High in the clouds of modern-day Peru, a magnificent stone city looks over the Urumamba river. Stone walls 100 feet tall and higher have stood, straight as a laser, for over 500 years while neighboring mountainsides slid away during torrential seasonal rains and regular earthquakes registering 7.0 on the Richter scale.
Machu Picchu lies on the steep slope of a saddle shaped geological formation called a "graben" between two peaks which approximate the locations of seismically active fault lines. Around 250 million years ago, a giant magma intrusion stopped shy of the earth's surface and cooled slowly underground to form a giant batholith of fine-grained white granite upon which Machu Picchu now sits, the softer sedimentary rock above having washed away over millions of years. Over time, earthquakes and running water loosened granite boulders that tumbled to the bottom of the canyon carved by the Urumamba. Sometime around 1400 AD, Incan masons hauled these stones up the mountain to build the city of Machu Picchu and it's surrounding agricultural terraces. As far as we know, the Alpaca Llama, capable of pulling just 100 pounds, was the strongest draft animal available (explaining why there is no evidence that Incas used wheels outside of children's toys). Some believe the Incas, masters of plumbing, filled cisterns with water for counterweights to help move stones against gravity. Others have suggested a lock system for which no evidence has surfaced. Safe to say that for several years many weary med laid to rest each night on the slopes of Cerro Machu Picchu.
These determined masons built their structures on deeply laid dry stone foundations that allow the buildings to "dance" in place during earthquakes that have often leveled Spanish architecture in nearby towns. In neighboring Cuzco, earthquakes have toppled newer European construction on top of undisturbed Incan stone foundations. Between foundation stone, deep layers of crushed stone facilitate drainage during intense seasonal rains. Engineers who have inspected the site estimate that the builders spent more than half of their efforts underground. Moreover, complex plumbing systems that still function today channel uphill water into over 100 fountains throughout the city. Excess water overflows during heavy rains into a central canal that drains into the rainforest below. The ultimate result is that, after centuries of near abandonment, the structures stand strong under environmental conditions that would cause landslides and destruction in natural landscapes and modern construction.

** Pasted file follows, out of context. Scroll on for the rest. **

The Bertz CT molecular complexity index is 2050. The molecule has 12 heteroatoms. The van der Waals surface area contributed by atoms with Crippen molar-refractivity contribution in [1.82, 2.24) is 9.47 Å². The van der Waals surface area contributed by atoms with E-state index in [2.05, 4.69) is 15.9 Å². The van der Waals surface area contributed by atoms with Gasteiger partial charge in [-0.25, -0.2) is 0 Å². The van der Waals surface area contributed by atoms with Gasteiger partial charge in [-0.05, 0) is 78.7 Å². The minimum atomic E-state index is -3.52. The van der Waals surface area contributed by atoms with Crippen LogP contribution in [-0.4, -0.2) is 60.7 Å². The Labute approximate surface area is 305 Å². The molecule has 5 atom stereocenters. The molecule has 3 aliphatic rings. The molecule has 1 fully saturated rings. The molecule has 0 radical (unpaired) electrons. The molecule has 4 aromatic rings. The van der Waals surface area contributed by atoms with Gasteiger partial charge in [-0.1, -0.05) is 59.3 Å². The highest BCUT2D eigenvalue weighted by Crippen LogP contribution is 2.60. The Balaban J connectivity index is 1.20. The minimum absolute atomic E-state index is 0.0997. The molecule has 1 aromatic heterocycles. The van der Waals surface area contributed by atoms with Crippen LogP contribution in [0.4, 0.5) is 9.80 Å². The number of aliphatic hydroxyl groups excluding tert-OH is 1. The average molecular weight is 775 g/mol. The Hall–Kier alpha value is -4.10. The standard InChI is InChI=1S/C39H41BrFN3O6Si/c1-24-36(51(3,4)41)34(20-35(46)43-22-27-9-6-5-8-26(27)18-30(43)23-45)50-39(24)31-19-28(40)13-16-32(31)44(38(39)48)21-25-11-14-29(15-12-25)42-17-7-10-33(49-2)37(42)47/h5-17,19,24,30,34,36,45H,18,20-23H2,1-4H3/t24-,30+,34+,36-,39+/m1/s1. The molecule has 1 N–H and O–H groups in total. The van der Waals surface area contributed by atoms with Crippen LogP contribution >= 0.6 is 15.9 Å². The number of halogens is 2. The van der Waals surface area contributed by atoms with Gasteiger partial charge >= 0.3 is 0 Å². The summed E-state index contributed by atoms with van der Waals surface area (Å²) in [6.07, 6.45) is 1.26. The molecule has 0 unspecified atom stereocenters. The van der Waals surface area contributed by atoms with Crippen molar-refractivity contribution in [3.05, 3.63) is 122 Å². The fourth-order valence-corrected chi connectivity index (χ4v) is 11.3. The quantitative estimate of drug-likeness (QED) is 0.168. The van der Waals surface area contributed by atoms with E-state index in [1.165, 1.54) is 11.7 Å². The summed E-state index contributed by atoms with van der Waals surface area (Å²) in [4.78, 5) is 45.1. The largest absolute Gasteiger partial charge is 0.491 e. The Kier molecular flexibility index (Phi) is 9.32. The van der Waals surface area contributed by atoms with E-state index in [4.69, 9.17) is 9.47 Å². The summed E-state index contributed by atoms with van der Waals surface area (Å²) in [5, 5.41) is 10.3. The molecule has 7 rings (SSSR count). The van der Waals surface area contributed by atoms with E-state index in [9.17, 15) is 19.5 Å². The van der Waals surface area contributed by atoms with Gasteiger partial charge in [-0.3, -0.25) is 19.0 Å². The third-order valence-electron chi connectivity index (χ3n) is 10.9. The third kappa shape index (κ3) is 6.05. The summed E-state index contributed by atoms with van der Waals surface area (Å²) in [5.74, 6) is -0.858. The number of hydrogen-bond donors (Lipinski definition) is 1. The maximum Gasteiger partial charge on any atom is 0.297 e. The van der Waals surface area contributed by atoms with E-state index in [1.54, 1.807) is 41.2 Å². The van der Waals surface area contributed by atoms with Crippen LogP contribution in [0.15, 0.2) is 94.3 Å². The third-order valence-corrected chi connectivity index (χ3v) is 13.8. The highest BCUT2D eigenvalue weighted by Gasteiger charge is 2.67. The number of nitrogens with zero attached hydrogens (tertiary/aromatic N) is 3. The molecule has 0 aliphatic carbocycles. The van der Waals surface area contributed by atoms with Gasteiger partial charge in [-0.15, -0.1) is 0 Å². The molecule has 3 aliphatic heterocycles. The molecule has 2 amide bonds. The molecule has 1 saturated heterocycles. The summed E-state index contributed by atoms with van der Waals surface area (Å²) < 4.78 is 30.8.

The visible stonework, itself, consists mostly of courses of rectangular to roundish faced stone. With the exception of the magnificent lintels (the stones that cross the tops of the windows in the photo below), most of the stone is of a size Cape Cod excavators would call "2-man stone," meaning stone that can be moved by two people. The masons weren't afraid to use the right smaller stone to solve a height disparity and create a bond between two larger stones, but the majority of the stonework consists of solid masonry bonds between hefty blocks of granite.
The granite blocks were carefully worked with hammer stones even harder than granite, such as quartzite. Remember, the Incas lacked steel tools pioneered across the Atlantic by the Hittites three thousand years earlier. According to Inca Quarrying and Stonecutting, by Jean Pierre Protzen, archeological work suggest that most of the stone cutting occurred at the building site to carefully fit the boulders into place in the wall. At Cape Cod Stoneworks, we likewise do must of our stone cutting on site. We use the resulting stone shards as the critical shims and backfill that hold the face stones in place over time.
The idea of fitting stones tighter than the width of a razor blade for your sun temples (left) suddenly makes a heck of a lot more practical sense when you understand the importance of stone shards for drainage underground and for the structure of a stone-built wall. Recall the extraordinary drainage challenges presented by this steep, rainy slope, and the engineers' estimate that half of construction at the site lies underground.
The below image of "the temple of the condor" provides a rare view of the interior of an Inca stone wall (bottom right). The strategic placement and orientation of stones inside a stone wall is an often overlooked but critical component of a stone wall's integrity and longevity.
The standard Machu Picchu Building stone style is our favorite style to emulate. Working carefully selected 2-man fieldstone on site allows us to achieve a beautiful finished product while maintaining a low embodied energy cost and reasonable financial cost to the homeowner. While we don't have Andean rockslides to comb through, you can find us regularly climbing through boulder piles of excavators, loam sifters, and blast sites to find stones with beautiful faces and excellent structural dimensions.
Check back soon for a post on the agricultural terraces pictured in the background of the above photograph. Remarkable structural engineering, a sophisticated irrigation system, and the creation of varied microclimates enabled long-season production of the Incas' favorite crops including corn, beans, potatoes, quinoa, other tubers, and amaranth.
While these walls depend primarily on gravity for structure, many also contain clay mortar, made by mixing of sandy soil, clay, water, and sometimes straw. Just as Chinese masons used sticky rice soup in Lyme mortar for the Great Chinese Walls, the Inca also used an organic ingredient to improve the binding and water-wicking qualities of their mortar. According the director of some Machu Picchu restoration efforts, Dr. Ann Kendall, they used the pulp of San Pedro Cactus, which happens also to be known for its hallucinogenic affects.
Peru, by Pam Barrett